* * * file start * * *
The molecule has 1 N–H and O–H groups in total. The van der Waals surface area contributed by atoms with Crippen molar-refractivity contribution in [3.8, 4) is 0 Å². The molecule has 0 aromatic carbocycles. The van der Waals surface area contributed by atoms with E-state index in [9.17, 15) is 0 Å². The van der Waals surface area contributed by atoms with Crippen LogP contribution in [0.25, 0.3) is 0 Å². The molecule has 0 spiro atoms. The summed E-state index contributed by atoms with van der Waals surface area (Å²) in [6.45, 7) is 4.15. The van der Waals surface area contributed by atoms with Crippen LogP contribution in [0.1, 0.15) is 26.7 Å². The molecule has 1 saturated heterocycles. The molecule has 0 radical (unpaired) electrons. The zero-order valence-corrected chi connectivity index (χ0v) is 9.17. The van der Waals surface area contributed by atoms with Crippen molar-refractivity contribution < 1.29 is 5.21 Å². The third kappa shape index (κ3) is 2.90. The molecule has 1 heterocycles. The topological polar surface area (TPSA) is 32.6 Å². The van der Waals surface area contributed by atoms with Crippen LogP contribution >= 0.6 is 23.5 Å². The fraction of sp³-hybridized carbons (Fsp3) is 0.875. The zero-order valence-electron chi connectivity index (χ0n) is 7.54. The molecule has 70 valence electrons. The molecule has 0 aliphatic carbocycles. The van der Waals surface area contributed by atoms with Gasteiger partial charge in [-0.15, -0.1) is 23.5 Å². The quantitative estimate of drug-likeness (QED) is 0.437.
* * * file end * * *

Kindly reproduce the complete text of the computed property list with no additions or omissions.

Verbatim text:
The molecule has 1 N–H and O–H groups in total. The van der Waals surface area contributed by atoms with Crippen molar-refractivity contribution in [3.8, 4) is 0 Å². The molecule has 0 aromatic carbocycles. The van der Waals surface area contributed by atoms with E-state index in [9.17, 15) is 0 Å². The van der Waals surface area contributed by atoms with Crippen LogP contribution in [0.25, 0.3) is 0 Å². The molecule has 0 spiro atoms. The summed E-state index contributed by atoms with van der Waals surface area (Å²) in [6.45, 7) is 4.15. The van der Waals surface area contributed by atoms with Crippen LogP contribution in [0.1, 0.15) is 26.7 Å². The molecule has 1 saturated heterocycles. The molecule has 0 radical (unpaired) electrons. The zero-order valence-corrected chi connectivity index (χ0v) is 9.17. The van der Waals surface area contributed by atoms with Crippen molar-refractivity contribution < 1.29 is 5.21 Å². The third kappa shape index (κ3) is 2.90. The molecule has 1 heterocycles. The topological polar surface area (TPSA) is 32.6 Å². The van der Waals surface area contributed by atoms with Crippen LogP contribution >= 0.6 is 23.5 Å². The fraction of sp³-hybridized carbons (Fsp3) is 0.875. The zero-order valence-electron chi connectivity index (χ0n) is 7.54. The molecule has 70 valence electrons. The molecule has 0 aliphatic carbocycles. The van der Waals surface area contributed by atoms with Gasteiger partial charge in [-0.15, -0.1) is 23.5 Å². The quantitative estimate of drug-likeness (QED) is 0.437.